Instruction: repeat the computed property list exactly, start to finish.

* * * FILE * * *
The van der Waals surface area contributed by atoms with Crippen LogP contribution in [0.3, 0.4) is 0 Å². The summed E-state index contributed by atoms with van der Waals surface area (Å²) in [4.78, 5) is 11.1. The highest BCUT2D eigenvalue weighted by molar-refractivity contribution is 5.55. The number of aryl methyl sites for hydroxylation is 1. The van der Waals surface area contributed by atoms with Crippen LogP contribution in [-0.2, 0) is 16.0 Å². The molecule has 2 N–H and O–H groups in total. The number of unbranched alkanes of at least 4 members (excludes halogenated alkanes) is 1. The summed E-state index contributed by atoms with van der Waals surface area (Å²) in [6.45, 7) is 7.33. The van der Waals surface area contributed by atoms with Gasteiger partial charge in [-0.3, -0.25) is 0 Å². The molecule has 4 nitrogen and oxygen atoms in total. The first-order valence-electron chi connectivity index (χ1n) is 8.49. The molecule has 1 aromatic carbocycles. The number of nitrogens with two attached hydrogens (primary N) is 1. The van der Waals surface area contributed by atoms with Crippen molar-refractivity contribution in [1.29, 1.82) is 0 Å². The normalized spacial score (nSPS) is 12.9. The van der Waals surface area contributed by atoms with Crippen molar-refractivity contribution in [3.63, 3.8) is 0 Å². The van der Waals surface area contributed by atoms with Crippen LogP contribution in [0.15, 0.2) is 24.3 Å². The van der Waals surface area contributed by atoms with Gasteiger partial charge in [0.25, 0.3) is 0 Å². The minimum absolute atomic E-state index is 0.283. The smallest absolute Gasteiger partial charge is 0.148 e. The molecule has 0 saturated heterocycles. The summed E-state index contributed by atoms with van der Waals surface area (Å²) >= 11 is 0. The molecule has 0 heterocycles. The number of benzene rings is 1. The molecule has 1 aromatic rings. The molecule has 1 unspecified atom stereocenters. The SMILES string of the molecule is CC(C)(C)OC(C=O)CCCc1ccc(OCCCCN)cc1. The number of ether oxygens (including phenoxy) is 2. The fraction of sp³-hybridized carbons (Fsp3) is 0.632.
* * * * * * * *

The van der Waals surface area contributed by atoms with Crippen LogP contribution in [0.3, 0.4) is 0 Å². The summed E-state index contributed by atoms with van der Waals surface area (Å²) in [4.78, 5) is 11.1. The highest BCUT2D eigenvalue weighted by molar-refractivity contribution is 5.55. The number of aryl methyl sites for hydroxylation is 1. The van der Waals surface area contributed by atoms with Crippen LogP contribution in [-0.2, 0) is 16.0 Å². The molecule has 2 N–H and O–H groups in total. The number of unbranched alkanes of at least 4 members (excludes halogenated alkanes) is 1. The summed E-state index contributed by atoms with van der Waals surface area (Å²) in [6.45, 7) is 7.33. The van der Waals surface area contributed by atoms with Gasteiger partial charge in [-0.3, -0.25) is 0 Å². The molecule has 4 nitrogen and oxygen atoms in total. The first-order valence-electron chi connectivity index (χ1n) is 8.49. The molecule has 1 aromatic carbocycles. The number of nitrogens with two attached hydrogens (primary N) is 1. The van der Waals surface area contributed by atoms with Crippen molar-refractivity contribution in [1.29, 1.82) is 0 Å². The normalized spacial score (nSPS) is 12.9. The van der Waals surface area contributed by atoms with Crippen molar-refractivity contribution in [3.63, 3.8) is 0 Å². The van der Waals surface area contributed by atoms with Crippen LogP contribution in [0.15, 0.2) is 24.3 Å². The van der Waals surface area contributed by atoms with Gasteiger partial charge in [0.25, 0.3) is 0 Å². The minimum absolute atomic E-state index is 0.283. The smallest absolute Gasteiger partial charge is 0.148 e. The molecule has 0 saturated heterocycles. The summed E-state index contributed by atoms with van der Waals surface area (Å²) >= 11 is 0. The molecule has 0 heterocycles. The number of benzene rings is 1. The molecule has 1 aromatic rings. The molecule has 1 unspecified atom stereocenters. The SMILES string of the molecule is CC(C)(C)OC(C=O)CCCc1ccc(OCCCCN)cc1. The number of ether oxygens (including phenoxy) is 2. The fraction of sp³-hybridized carbons (Fsp3) is 0.632.